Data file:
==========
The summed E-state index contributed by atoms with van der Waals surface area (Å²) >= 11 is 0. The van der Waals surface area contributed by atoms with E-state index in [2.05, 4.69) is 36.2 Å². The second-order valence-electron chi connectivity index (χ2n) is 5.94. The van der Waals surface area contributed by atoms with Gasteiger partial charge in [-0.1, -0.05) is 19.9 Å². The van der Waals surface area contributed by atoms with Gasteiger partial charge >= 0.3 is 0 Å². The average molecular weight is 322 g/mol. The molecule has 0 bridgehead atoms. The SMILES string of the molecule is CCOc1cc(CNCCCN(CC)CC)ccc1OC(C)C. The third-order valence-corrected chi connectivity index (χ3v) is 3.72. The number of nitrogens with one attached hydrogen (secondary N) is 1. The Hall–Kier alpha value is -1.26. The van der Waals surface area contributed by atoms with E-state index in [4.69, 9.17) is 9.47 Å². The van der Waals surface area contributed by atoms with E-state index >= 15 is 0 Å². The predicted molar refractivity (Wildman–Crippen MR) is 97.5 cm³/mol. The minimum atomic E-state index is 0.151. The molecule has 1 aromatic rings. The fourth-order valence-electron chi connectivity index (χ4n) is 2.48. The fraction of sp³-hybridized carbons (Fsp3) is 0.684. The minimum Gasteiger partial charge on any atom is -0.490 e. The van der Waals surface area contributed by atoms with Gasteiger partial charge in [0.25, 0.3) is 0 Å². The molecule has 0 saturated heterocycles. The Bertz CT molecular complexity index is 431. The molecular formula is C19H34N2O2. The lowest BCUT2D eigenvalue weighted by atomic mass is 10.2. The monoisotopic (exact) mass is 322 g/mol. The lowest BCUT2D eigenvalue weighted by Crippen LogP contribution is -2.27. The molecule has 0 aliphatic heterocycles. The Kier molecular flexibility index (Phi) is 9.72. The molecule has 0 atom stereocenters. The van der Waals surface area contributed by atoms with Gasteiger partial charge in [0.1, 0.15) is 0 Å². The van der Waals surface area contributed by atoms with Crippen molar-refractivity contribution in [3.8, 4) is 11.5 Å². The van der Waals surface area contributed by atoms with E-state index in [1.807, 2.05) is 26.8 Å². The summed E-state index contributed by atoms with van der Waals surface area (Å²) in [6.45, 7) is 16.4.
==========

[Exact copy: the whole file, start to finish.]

The summed E-state index contributed by atoms with van der Waals surface area (Å²) >= 11 is 0. The van der Waals surface area contributed by atoms with E-state index in [2.05, 4.69) is 36.2 Å². The second-order valence-electron chi connectivity index (χ2n) is 5.94. The van der Waals surface area contributed by atoms with Gasteiger partial charge in [-0.1, -0.05) is 19.9 Å². The van der Waals surface area contributed by atoms with Gasteiger partial charge >= 0.3 is 0 Å². The average molecular weight is 322 g/mol. The molecule has 0 bridgehead atoms. The SMILES string of the molecule is CCOc1cc(CNCCCN(CC)CC)ccc1OC(C)C. The third-order valence-corrected chi connectivity index (χ3v) is 3.72. The number of nitrogens with one attached hydrogen (secondary N) is 1. The Hall–Kier alpha value is -1.26. The van der Waals surface area contributed by atoms with E-state index in [4.69, 9.17) is 9.47 Å². The van der Waals surface area contributed by atoms with E-state index >= 15 is 0 Å². The predicted molar refractivity (Wildman–Crippen MR) is 97.5 cm³/mol. The minimum atomic E-state index is 0.151. The molecule has 1 aromatic rings. The fourth-order valence-electron chi connectivity index (χ4n) is 2.48. The fraction of sp³-hybridized carbons (Fsp3) is 0.684. The minimum Gasteiger partial charge on any atom is -0.490 e. The van der Waals surface area contributed by atoms with Gasteiger partial charge in [0.25, 0.3) is 0 Å². The molecule has 0 saturated heterocycles. The Bertz CT molecular complexity index is 431. The molecular formula is C19H34N2O2. The lowest BCUT2D eigenvalue weighted by atomic mass is 10.2. The monoisotopic (exact) mass is 322 g/mol. The lowest BCUT2D eigenvalue weighted by Crippen LogP contribution is -2.27. The molecule has 0 aliphatic heterocycles. The Kier molecular flexibility index (Phi) is 9.72. The molecule has 0 atom stereocenters. The van der Waals surface area contributed by atoms with Gasteiger partial charge in [0.1, 0.15) is 0 Å². The van der Waals surface area contributed by atoms with Crippen molar-refractivity contribution in [3.8, 4) is 11.5 Å². The van der Waals surface area contributed by atoms with E-state index in [1.807, 2.05) is 26.8 Å². The summed E-state index contributed by atoms with van der Waals surface area (Å²) in [6.45, 7) is 16.4.